David Parker has been confirmed as deputy to new Labour
leader David Cunliffe after Mr Cunliffe's strongest leadership
rival Grant Robertson made it clear he didn't want the job.
Mr Cunliffe has made it abundantly clear in public statements
that had Mr Robertson wanted to be his second in command he
would have recommended him for the sake of party unity.
Instead Mr Robertson has opted for a role as shadow Leader of
the House, Mr Cunliffe confirmed.
Until now that has been undertaken by senior MP Trevor
Mallard - currently in San Francisco watching the America's
Mr Parker will remain Labour's finance spokesman.
Cunliffe supporters Sue Moroney and Ian Lees-Galloway have
been elected senior and junior whip respectively, replacing
Robertson loyalists Chris Hipkins and Darien Fenton.
Mr Robertson's decision to stay out of Mr Cunliffe's
leadership team has already sparked suggestions that
divisions between Mr Robertson's supporters and Mr Cunliffe
have not healed.
Prime Minister John Key told reporters at Parliament the
decision showed "shows how deep the rifts are within the
Labour Party caucus".
"In the end if they were really a united caucus they needed
to bring the two parts of the equation together and
essentially they've failed to do that.
"What that shows you is the Robertson camp isn't really
backing David Cunliffe so that will spell problems for him
Mr Cunliffe won the three-way leadership contest on Sunday
against Mr Robertson and Shane Jones, but Mr Robertson won
much more support in the caucus, 16 votes to Mr Cunliffe's 11
and Mr Jones' seven.
Mr Robertson and Mr Cunliffe met yesterday to discuss their
preferences and both said the decision was mutual.
Mr Cunliffe spoke to reporters at Parliament before today's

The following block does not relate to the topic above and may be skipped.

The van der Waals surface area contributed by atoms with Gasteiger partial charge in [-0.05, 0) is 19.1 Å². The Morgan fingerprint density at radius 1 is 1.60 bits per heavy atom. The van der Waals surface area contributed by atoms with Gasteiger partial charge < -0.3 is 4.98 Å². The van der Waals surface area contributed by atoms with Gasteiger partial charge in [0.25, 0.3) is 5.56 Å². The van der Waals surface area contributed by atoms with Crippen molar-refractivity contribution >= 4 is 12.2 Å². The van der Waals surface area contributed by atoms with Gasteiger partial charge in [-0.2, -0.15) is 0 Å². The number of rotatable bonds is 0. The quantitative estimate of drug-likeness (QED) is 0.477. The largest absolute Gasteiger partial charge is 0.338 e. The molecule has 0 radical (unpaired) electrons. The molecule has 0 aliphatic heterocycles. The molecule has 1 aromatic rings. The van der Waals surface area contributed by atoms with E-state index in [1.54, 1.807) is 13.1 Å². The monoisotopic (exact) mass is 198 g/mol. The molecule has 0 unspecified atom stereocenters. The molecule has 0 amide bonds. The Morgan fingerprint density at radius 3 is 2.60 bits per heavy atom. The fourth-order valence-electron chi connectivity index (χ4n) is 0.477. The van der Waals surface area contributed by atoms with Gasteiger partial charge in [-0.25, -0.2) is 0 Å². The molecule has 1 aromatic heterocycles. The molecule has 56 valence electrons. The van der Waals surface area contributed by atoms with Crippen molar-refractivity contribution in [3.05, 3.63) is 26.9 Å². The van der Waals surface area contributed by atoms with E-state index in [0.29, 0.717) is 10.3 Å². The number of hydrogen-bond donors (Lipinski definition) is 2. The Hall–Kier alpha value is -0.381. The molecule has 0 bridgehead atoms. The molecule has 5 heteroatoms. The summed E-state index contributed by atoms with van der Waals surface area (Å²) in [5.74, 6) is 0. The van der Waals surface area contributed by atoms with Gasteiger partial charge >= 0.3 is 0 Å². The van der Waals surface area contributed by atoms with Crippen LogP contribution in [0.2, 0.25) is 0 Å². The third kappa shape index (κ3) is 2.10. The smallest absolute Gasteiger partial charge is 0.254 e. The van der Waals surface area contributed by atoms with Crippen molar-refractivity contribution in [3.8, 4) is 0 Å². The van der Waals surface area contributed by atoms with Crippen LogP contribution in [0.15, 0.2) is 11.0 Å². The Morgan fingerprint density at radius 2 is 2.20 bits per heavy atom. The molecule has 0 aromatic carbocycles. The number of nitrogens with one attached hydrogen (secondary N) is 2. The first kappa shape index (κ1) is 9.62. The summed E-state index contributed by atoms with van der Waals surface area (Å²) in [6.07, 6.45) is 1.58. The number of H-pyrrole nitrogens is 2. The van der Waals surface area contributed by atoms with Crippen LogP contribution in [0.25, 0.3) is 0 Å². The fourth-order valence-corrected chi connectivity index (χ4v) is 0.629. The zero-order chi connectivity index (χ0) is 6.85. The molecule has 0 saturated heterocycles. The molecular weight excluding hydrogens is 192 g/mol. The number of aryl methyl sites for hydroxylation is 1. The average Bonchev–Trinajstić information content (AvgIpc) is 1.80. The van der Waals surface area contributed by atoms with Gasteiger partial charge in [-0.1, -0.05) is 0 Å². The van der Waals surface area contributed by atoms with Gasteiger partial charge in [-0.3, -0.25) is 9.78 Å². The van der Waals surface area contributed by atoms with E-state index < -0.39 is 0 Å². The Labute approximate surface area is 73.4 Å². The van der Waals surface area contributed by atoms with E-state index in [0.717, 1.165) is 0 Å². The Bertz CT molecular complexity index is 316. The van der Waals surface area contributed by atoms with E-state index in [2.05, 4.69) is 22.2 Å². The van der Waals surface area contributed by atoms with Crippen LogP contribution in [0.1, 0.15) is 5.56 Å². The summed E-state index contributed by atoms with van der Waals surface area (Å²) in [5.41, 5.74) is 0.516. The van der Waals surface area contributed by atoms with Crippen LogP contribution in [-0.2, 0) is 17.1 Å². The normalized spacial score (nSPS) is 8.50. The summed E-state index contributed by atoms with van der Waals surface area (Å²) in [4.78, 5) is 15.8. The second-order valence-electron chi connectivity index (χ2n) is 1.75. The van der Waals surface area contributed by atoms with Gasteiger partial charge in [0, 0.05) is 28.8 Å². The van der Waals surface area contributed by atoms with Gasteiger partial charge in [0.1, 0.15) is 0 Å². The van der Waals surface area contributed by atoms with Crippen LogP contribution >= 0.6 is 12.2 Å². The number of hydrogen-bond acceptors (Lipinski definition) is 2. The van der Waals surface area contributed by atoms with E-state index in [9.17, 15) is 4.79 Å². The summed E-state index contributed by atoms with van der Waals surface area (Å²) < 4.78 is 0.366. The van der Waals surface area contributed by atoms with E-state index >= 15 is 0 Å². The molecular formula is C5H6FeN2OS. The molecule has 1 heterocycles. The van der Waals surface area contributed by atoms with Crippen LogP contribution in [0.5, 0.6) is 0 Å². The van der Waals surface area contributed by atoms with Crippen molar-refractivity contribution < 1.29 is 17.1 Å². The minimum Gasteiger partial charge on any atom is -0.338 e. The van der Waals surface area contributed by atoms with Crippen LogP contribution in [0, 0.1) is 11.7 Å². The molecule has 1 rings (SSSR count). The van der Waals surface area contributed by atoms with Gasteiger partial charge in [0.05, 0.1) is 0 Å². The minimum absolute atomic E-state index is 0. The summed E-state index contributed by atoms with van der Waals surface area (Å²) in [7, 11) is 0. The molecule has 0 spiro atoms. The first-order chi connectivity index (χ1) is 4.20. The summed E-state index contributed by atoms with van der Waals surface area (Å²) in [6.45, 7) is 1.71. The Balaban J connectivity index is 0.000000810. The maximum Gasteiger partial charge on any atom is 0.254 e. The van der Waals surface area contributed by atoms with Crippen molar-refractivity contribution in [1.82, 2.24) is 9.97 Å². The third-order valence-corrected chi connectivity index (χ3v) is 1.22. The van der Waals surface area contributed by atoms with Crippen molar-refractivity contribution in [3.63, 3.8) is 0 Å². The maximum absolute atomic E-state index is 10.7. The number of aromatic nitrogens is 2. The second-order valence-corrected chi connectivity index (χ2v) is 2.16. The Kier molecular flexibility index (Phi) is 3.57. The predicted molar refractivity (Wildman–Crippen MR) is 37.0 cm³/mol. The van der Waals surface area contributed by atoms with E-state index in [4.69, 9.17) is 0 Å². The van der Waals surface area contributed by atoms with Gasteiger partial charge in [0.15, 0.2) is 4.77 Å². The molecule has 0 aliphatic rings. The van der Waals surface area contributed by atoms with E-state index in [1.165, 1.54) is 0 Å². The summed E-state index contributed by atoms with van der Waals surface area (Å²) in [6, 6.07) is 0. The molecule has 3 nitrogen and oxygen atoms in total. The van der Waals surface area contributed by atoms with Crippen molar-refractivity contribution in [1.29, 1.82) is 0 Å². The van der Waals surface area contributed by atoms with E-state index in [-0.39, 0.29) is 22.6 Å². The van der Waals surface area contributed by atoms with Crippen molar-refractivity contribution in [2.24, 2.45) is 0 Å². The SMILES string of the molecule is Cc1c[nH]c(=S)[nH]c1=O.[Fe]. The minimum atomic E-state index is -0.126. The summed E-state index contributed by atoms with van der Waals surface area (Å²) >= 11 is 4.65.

caucus meeting, flanked by Mr Robertson, Mr Jones, Mr Parker
and President Moira Coatsworth.
"Today we are joined together. We are putting the party
first," Mr Cunliffe began.
Mr Robertson's talents would be used as the "spearhead" in
"We are both very comfortable about where we have got to on
Mr Cunliffe said Mr Parker, Mr Robertson and Mr Jones would
all be part of a strong economic and employment team.
Mr Robertson said he and Mr Cunliffe had come to a
"consensus" that the proposed line-up was the strongest
possible "and I absolutely endorse and support it".
Mr Parker is a Dunedin-based list MP. He played his cards
very close to his chest during the latest leadership contest
although it is thought he voted for Mr Jones.
He was a senior minister in Helen Clark's Government, holding
the portfolios of climate change issues, energy and state
services, and was Attorney-General.
He took over as finance spokesman from Mr Cunliffe in
December 2011 when the leadership changed from Phil Goff to
Mr Parker had originally thrown his hat into the ring as a
leadership contender with Grant Robertson as his deputy after
Mr Goff stepped down. He withdrew when Mr Shearer stood and
Mr Robertson indicated he would back Mr Shearer over Mr
- Audrey Young of the New Zealand Herald